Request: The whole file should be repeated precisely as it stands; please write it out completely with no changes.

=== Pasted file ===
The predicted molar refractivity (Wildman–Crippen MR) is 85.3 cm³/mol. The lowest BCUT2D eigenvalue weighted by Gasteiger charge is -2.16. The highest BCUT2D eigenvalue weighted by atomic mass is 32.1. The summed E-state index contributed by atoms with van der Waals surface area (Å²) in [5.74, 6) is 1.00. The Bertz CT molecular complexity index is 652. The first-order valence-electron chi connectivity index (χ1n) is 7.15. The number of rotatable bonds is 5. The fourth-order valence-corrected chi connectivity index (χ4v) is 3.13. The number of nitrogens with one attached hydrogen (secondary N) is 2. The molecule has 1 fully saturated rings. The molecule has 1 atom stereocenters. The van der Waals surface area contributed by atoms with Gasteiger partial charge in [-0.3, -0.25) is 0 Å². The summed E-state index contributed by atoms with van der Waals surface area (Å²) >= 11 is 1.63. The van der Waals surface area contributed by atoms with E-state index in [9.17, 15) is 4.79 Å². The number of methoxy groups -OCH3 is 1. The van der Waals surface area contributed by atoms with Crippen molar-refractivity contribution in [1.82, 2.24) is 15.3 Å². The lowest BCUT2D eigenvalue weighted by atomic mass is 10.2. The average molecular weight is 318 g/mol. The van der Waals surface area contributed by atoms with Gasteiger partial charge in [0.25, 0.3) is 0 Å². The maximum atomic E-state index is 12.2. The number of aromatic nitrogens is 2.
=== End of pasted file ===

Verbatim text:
The predicted molar refractivity (Wildman–Crippen MR) is 85.3 cm³/mol. The lowest BCUT2D eigenvalue weighted by Gasteiger charge is -2.16. The highest BCUT2D eigenvalue weighted by atomic mass is 32.1. The summed E-state index contributed by atoms with van der Waals surface area (Å²) in [5.74, 6) is 1.00. The Bertz CT molecular complexity index is 652. The first-order valence-electron chi connectivity index (χ1n) is 7.15. The number of rotatable bonds is 5. The fourth-order valence-corrected chi connectivity index (χ4v) is 3.13. The number of nitrogens with one attached hydrogen (secondary N) is 2. The molecule has 1 fully saturated rings. The molecule has 1 atom stereocenters. The van der Waals surface area contributed by atoms with Gasteiger partial charge in [-0.3, -0.25) is 0 Å². The summed E-state index contributed by atoms with van der Waals surface area (Å²) >= 11 is 1.63. The van der Waals surface area contributed by atoms with E-state index in [9.17, 15) is 4.79 Å². The number of methoxy groups -OCH3 is 1. The van der Waals surface area contributed by atoms with Crippen molar-refractivity contribution in [1.82, 2.24) is 15.3 Å². The lowest BCUT2D eigenvalue weighted by atomic mass is 10.2. The average molecular weight is 318 g/mol. The van der Waals surface area contributed by atoms with Gasteiger partial charge in [0.25, 0.3) is 0 Å². The maximum atomic E-state index is 12.2. The number of aromatic nitrogens is 2.